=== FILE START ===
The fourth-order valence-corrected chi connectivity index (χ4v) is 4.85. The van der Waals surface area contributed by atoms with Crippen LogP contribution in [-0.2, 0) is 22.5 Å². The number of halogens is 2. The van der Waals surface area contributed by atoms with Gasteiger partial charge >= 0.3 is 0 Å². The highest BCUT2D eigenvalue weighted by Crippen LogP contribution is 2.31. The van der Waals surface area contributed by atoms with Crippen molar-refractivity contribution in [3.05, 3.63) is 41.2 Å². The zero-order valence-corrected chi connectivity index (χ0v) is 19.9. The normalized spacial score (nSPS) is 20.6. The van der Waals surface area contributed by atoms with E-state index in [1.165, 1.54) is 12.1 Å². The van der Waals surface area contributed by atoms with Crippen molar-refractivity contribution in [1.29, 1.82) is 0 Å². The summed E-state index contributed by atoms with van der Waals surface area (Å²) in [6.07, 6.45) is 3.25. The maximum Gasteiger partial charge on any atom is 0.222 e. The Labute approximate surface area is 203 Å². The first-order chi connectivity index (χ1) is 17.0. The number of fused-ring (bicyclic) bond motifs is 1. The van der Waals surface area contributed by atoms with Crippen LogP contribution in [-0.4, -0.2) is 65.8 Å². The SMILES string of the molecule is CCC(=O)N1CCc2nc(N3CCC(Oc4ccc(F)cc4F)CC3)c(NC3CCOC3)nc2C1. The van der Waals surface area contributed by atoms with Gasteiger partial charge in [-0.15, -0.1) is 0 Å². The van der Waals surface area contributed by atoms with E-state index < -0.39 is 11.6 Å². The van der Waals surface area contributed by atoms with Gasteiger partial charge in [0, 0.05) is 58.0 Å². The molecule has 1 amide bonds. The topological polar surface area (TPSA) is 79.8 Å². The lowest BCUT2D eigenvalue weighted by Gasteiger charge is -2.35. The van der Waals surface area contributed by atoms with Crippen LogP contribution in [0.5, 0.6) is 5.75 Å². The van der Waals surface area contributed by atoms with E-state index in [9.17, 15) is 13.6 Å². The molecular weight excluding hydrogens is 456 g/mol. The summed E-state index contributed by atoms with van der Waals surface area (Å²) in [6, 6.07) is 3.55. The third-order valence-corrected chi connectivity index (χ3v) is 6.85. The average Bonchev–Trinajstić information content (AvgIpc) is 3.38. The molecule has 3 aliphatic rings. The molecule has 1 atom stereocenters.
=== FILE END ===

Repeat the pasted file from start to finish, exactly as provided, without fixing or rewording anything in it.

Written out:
The fourth-order valence-corrected chi connectivity index (χ4v) is 4.85. The van der Waals surface area contributed by atoms with Crippen LogP contribution in [-0.2, 0) is 22.5 Å². The number of halogens is 2. The van der Waals surface area contributed by atoms with Gasteiger partial charge >= 0.3 is 0 Å². The highest BCUT2D eigenvalue weighted by Crippen LogP contribution is 2.31. The van der Waals surface area contributed by atoms with Crippen molar-refractivity contribution in [3.05, 3.63) is 41.2 Å². The zero-order valence-corrected chi connectivity index (χ0v) is 19.9. The normalized spacial score (nSPS) is 20.6. The van der Waals surface area contributed by atoms with E-state index in [1.165, 1.54) is 12.1 Å². The van der Waals surface area contributed by atoms with Crippen molar-refractivity contribution in [1.29, 1.82) is 0 Å². The summed E-state index contributed by atoms with van der Waals surface area (Å²) in [6.07, 6.45) is 3.25. The maximum Gasteiger partial charge on any atom is 0.222 e. The Labute approximate surface area is 203 Å². The first-order chi connectivity index (χ1) is 17.0. The number of fused-ring (bicyclic) bond motifs is 1. The van der Waals surface area contributed by atoms with Crippen LogP contribution in [-0.4, -0.2) is 65.8 Å². The SMILES string of the molecule is CCC(=O)N1CCc2nc(N3CCC(Oc4ccc(F)cc4F)CC3)c(NC3CCOC3)nc2C1. The van der Waals surface area contributed by atoms with Gasteiger partial charge in [-0.15, -0.1) is 0 Å². The van der Waals surface area contributed by atoms with E-state index < -0.39 is 11.6 Å². The van der Waals surface area contributed by atoms with Gasteiger partial charge in [0, 0.05) is 58.0 Å². The molecule has 1 amide bonds. The topological polar surface area (TPSA) is 79.8 Å². The lowest BCUT2D eigenvalue weighted by Gasteiger charge is -2.35. The van der Waals surface area contributed by atoms with Crippen LogP contribution in [0.5, 0.6) is 5.75 Å². The van der Waals surface area contributed by atoms with E-state index in [9.17, 15) is 13.6 Å². The molecular weight excluding hydrogens is 456 g/mol. The summed E-state index contributed by atoms with van der Waals surface area (Å²) in [6, 6.07) is 3.55. The third-order valence-corrected chi connectivity index (χ3v) is 6.85. The average Bonchev–Trinajstić information content (AvgIpc) is 3.38. The molecule has 3 aliphatic rings. The molecule has 1 atom stereocenters.